Posted Monday 25 Oct 2021
Kiwi students like watching and learning from short, funny and homegrown audio/visual content, according to new research commissioned by NZ On Air and the Digital Media Trust.*
The study, conducted by Waikato University Associate Professor Geoff Lealand, found that 95% of Aotearoa’s teachers use New Zealand-made audio/visual content in the classroom – up 4% on a similar study in 2016.
Nearly 190 teachers, predominantly from secondary schools across New Zealand, participated in the study. They say being able to watch and listen to local content helps encourage a sense of identity, pride and inclusion among students.
“The primary value of New Zealand-produced content lies in its role as a ‘reflective mirror’ on cultural identity and values, while imported content offers a ‘window on a wider world’,” Lealand says.
The 186 respondents nominated an extensive list of material that contributed to effective teaching, including feature films, short films, documentaries, television and radio programming and web series. Ease of access was an important factor; 75% of teachers used New Zealand content showcase site NZ On Screen frequently or sometimes, thanks to its wide range of material. Local media websites, like stuff.co.nz, nzherald.co.nz, radionz.co.nz and thespinoff.co.nz, emerged as important and useful content sources. Global video sharing or video on demand services YouTube, Netflix and Vimeo were also extensively used.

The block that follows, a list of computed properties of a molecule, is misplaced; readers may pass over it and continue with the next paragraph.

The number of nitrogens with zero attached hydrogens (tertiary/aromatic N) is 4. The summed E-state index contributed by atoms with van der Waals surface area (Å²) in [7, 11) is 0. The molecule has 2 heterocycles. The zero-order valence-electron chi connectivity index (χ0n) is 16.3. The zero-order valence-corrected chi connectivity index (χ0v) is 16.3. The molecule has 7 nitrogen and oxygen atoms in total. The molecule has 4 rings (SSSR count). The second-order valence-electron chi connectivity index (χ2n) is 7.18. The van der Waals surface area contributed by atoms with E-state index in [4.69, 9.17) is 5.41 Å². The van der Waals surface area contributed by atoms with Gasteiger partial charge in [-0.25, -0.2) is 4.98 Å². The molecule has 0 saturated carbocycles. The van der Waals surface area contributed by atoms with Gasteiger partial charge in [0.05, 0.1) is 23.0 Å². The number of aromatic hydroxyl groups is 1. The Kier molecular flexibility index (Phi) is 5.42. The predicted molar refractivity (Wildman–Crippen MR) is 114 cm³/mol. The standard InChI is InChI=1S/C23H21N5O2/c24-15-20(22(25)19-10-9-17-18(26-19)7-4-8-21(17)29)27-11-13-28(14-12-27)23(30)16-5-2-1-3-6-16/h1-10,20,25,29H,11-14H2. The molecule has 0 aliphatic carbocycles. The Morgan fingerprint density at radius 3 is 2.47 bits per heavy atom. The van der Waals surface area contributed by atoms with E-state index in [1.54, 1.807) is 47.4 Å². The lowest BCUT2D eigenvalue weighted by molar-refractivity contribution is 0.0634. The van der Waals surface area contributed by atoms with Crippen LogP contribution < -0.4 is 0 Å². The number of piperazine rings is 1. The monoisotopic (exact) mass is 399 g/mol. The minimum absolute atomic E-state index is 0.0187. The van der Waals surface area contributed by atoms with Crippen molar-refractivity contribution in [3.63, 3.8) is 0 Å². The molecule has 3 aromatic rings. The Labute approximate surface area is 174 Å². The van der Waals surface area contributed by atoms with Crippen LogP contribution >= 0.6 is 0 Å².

Read the full report here.
* NZ On Air funds the Digital Media Trust to manage NZ On Screen and AudioCulture.